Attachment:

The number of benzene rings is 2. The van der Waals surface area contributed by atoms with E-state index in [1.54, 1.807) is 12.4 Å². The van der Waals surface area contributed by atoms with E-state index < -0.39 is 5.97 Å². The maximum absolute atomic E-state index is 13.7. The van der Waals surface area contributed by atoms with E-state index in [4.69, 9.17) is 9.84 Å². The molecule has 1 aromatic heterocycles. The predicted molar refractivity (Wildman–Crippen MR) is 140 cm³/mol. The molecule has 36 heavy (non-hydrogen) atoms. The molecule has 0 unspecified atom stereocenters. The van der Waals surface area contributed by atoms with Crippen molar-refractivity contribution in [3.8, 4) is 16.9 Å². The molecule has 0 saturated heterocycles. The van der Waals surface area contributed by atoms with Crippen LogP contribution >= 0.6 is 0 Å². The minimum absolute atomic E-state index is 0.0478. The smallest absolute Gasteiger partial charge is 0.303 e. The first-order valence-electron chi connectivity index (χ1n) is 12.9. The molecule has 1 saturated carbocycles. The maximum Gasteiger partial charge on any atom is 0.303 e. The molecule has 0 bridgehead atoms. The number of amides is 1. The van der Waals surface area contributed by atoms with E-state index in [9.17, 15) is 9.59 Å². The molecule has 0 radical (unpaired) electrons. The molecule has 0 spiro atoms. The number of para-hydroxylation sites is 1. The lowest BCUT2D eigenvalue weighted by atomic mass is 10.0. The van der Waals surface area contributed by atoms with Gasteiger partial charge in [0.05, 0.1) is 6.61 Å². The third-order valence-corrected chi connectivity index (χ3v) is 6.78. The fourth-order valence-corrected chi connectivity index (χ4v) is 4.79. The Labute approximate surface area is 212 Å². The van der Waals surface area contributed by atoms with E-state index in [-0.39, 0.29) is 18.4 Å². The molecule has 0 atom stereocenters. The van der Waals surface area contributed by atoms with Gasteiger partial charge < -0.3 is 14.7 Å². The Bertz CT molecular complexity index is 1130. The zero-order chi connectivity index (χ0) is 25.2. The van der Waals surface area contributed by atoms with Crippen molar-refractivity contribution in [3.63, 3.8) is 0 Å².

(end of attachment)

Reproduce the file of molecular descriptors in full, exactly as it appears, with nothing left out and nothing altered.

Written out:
The number of benzene rings is 2. The van der Waals surface area contributed by atoms with E-state index in [1.54, 1.807) is 12.4 Å². The van der Waals surface area contributed by atoms with E-state index < -0.39 is 5.97 Å². The maximum absolute atomic E-state index is 13.7. The van der Waals surface area contributed by atoms with E-state index in [4.69, 9.17) is 9.84 Å². The molecule has 1 aromatic heterocycles. The predicted molar refractivity (Wildman–Crippen MR) is 140 cm³/mol. The molecule has 36 heavy (non-hydrogen) atoms. The molecule has 0 unspecified atom stereocenters. The van der Waals surface area contributed by atoms with Crippen molar-refractivity contribution in [3.8, 4) is 16.9 Å². The molecule has 0 saturated heterocycles. The van der Waals surface area contributed by atoms with Crippen LogP contribution >= 0.6 is 0 Å². The minimum absolute atomic E-state index is 0.0478. The smallest absolute Gasteiger partial charge is 0.303 e. The first-order valence-electron chi connectivity index (χ1n) is 12.9. The molecule has 1 saturated carbocycles. The maximum Gasteiger partial charge on any atom is 0.303 e. The molecule has 0 bridgehead atoms. The number of amides is 1. The van der Waals surface area contributed by atoms with E-state index in [9.17, 15) is 9.59 Å². The molecule has 0 radical (unpaired) electrons. The molecule has 0 spiro atoms. The number of para-hydroxylation sites is 1. The lowest BCUT2D eigenvalue weighted by atomic mass is 10.0. The van der Waals surface area contributed by atoms with Gasteiger partial charge in [0.05, 0.1) is 6.61 Å². The third-order valence-corrected chi connectivity index (χ3v) is 6.78. The fourth-order valence-corrected chi connectivity index (χ4v) is 4.79. The Labute approximate surface area is 212 Å². The van der Waals surface area contributed by atoms with E-state index in [-0.39, 0.29) is 18.4 Å². The molecule has 0 atom stereocenters. The van der Waals surface area contributed by atoms with Gasteiger partial charge < -0.3 is 14.7 Å². The Bertz CT molecular complexity index is 1130. The zero-order chi connectivity index (χ0) is 25.2. The van der Waals surface area contributed by atoms with Crippen molar-refractivity contribution in [3.63, 3.8) is 0 Å².